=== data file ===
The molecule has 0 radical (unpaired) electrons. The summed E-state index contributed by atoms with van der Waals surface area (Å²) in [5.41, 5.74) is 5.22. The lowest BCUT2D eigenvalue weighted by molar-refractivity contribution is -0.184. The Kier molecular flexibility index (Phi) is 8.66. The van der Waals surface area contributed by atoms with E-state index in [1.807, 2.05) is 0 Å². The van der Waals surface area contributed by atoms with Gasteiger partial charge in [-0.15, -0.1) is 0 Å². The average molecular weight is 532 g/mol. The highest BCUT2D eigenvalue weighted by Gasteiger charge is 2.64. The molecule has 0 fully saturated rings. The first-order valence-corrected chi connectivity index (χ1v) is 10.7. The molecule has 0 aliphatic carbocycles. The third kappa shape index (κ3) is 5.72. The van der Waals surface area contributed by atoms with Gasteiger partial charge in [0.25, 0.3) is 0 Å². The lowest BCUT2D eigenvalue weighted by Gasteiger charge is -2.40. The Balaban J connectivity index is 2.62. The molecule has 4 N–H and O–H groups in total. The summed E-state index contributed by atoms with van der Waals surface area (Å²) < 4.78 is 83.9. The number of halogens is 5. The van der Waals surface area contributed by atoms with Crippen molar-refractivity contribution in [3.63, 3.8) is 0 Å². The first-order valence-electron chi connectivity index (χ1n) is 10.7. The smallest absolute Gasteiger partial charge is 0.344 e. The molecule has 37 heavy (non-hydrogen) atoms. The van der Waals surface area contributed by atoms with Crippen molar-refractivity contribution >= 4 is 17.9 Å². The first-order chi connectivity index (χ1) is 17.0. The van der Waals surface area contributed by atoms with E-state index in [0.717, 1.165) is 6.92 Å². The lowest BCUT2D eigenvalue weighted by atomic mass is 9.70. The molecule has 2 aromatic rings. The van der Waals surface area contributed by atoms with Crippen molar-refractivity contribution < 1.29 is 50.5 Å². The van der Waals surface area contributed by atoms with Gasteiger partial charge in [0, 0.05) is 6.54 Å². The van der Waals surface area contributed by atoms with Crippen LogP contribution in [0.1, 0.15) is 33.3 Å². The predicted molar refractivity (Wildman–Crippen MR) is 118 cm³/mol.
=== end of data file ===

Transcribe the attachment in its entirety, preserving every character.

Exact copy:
The molecule has 0 radical (unpaired) electrons. The summed E-state index contributed by atoms with van der Waals surface area (Å²) in [5.41, 5.74) is 5.22. The lowest BCUT2D eigenvalue weighted by molar-refractivity contribution is -0.184. The Kier molecular flexibility index (Phi) is 8.66. The van der Waals surface area contributed by atoms with E-state index in [1.807, 2.05) is 0 Å². The van der Waals surface area contributed by atoms with Gasteiger partial charge in [-0.15, -0.1) is 0 Å². The average molecular weight is 532 g/mol. The highest BCUT2D eigenvalue weighted by Gasteiger charge is 2.64. The molecule has 0 fully saturated rings. The first-order valence-corrected chi connectivity index (χ1v) is 10.7. The molecule has 0 aliphatic carbocycles. The third kappa shape index (κ3) is 5.72. The van der Waals surface area contributed by atoms with Gasteiger partial charge in [0.25, 0.3) is 0 Å². The lowest BCUT2D eigenvalue weighted by Gasteiger charge is -2.40. The Balaban J connectivity index is 2.62. The molecule has 4 N–H and O–H groups in total. The summed E-state index contributed by atoms with van der Waals surface area (Å²) < 4.78 is 83.9. The number of halogens is 5. The van der Waals surface area contributed by atoms with Crippen molar-refractivity contribution in [3.63, 3.8) is 0 Å². The first-order valence-electron chi connectivity index (χ1n) is 10.7. The smallest absolute Gasteiger partial charge is 0.344 e. The molecule has 37 heavy (non-hydrogen) atoms. The van der Waals surface area contributed by atoms with Crippen molar-refractivity contribution >= 4 is 17.9 Å². The first-order chi connectivity index (χ1) is 17.0. The van der Waals surface area contributed by atoms with E-state index in [0.717, 1.165) is 6.92 Å². The lowest BCUT2D eigenvalue weighted by atomic mass is 9.70. The molecule has 2 aromatic rings. The van der Waals surface area contributed by atoms with Crippen molar-refractivity contribution < 1.29 is 50.5 Å². The van der Waals surface area contributed by atoms with Gasteiger partial charge in [0, 0.05) is 6.54 Å². The van der Waals surface area contributed by atoms with Crippen LogP contribution in [0.1, 0.15) is 33.3 Å². The predicted molar refractivity (Wildman–Crippen MR) is 118 cm³/mol.